Reality show programming continues to be a regular staple of the American television diet. And it seems like we cannot get enough of it, so every year new shows are introduced in an attempt to create something different and/or interesting. Old favorites return for the season, promising to be the “best” season yet, sometimes succeeding, often times failing. Here’s my list of some hits and misses over the last year in reality television programming:
Lawyers + Reality Show = A quick death
I’ve been watching The Apprentice since its debut, and there are always a few lawyers in the mix of contestants. For some reason, reality show producers like to cast really obnoxious lawyers. It must be a reality show rule.
So, what do you do when you’re David E. Kelley, creator of the popular shows Ally McBeal, Boston Legal, and The Practice, and want to give reality television a shot? How about a reality show where EVERYONE is a lawyer! That’s gotta be a recipe for success! And with that, NBC birthed The Law Firm. Hosted by the world-famous lawyer Roy Black (he was…er, I guess his claim to fame is being Rush Limbaugh’s attorney), the show assembled all of the obnoxious lawyer rejects from other reality shows (well, that’s just a guess) and put them into a competition where they would try civil cases before a “real” judge. Exciting cases. For instance, in the first episode, one team worked on a case involving a…dog bite, while the other team worked on a case involving a woman being pulled over by a city coroner, and not a cop, thus inflicting emotional distress (I guess). Real nail-biters, those cases. In theory lawyers would be voted off from the losing team until one remained to claim the grand prize of $250,000. Trouble was, no one watched the show (except maybe for myself) and NBC cancelled it after two episodes, sending it over to the Bravo network.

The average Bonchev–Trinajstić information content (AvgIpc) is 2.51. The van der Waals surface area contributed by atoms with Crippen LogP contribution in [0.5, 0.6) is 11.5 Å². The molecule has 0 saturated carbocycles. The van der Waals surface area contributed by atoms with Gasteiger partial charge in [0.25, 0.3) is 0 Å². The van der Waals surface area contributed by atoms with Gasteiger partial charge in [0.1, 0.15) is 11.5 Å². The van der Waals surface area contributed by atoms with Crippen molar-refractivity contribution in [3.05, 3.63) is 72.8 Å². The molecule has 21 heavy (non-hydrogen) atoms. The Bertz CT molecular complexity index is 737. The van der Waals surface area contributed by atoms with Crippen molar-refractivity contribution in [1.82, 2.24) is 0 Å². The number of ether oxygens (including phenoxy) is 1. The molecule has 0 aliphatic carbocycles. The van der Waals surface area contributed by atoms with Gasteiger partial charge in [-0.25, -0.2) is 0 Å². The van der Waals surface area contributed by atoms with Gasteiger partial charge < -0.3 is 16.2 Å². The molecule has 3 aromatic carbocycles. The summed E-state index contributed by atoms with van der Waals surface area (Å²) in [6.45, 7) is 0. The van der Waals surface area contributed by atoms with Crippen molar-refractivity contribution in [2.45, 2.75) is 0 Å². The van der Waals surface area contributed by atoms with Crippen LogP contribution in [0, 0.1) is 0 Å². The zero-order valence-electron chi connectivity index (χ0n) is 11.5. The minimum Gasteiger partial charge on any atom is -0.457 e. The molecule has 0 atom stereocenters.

The Best Fake Reality Show No One Watched
My Big Fat Obnoxious Boss technically debuted in 2004 on Fox, but I’m including it here as the show continued into 2005.
Man, what a show. My Big Fat Obnoxious Boss was a wicked parody of The Apprentice. The catch here was that the billionaire mogul of the show, N. Paul Todd, was actually an actor named August Caimi. In fact, aside from the candidates, everyone else on the show was an actor. The candidates didn’t know that N. Paul Todd was an actor. So, each week, the candidates would have to participate in bizarre business taks (selling hot soup in the midst of a Chicago summer, selling a “natural” tampon made of…twigs, among other things), all the while having to deal with N. Paul Todd, who offered up to the candidates nonsensical business advice which proved to be more confusing than helpful. Of course, each week the losing team went into the “boardroom” where Todd fired someone, seeming at random. Fox pulled the show after a handful of episodes, and posted the remaining episodes on its web site.
Hell In the Kitchen
Here’s a new spin on the reality show format: take a British celebrity chef (Gordon Ramsay) and his popular U.K. show and import it to United States. The result? Hell’s Kitchen. Ramsay would take a group of contestants, some who are professional chefs and some who are not, and basically abuse them until one remains, who will win their own restaurant as the prize. Ramsay’s approach with his contestants was the insult them, scream obscenities, and bully them as they completed their tasks, which each evening was the operation of the Hell’s Kitchen restaurant, which usually resulted in chaos and diners leaving after not getting their meals in two hours. Thankfully, Fox is set to debut the second series of the show early this year.
There Can Be Only One
Donald Trump, apparently not learning from the mistake that was made when series three of The Apprentice aired only a couple of weeks after series two ended, was back with the fourth series of The Apprentice and a new addition: The Apprentice: Martha Stewart, both shows airing on the same week. Stewart’s version wasn’t really any different than Trump’s version, with the only difference that it was incredibly dull. Trump’s version was slightly more interesting. Martha Stewart’s show didn’t have a catch phrase (like Trump’s “You’re Fired!”) and instead Martha sent each fired candidate off with a handshake and…a going away letter. The finale was a dull affair, with magazine publisher Dawna beating out natural foods chef Bethenney to be Martha’s apprentice. Dawna’s “dream job” was to work on a new Martha Stewart magazine. Over at The Donald’s world, the Oxford scholar and all-around nice guy Randal Pinkett beat out financial journalist Rebecca Jarvis. At the end of the finale, Randal went from all-around nice guy to possibly the most hated reality show contestant in America when, after Trump asked Randal if Trump should also hire Rebecca, Randal said no.
Part two: American Idol Gets Older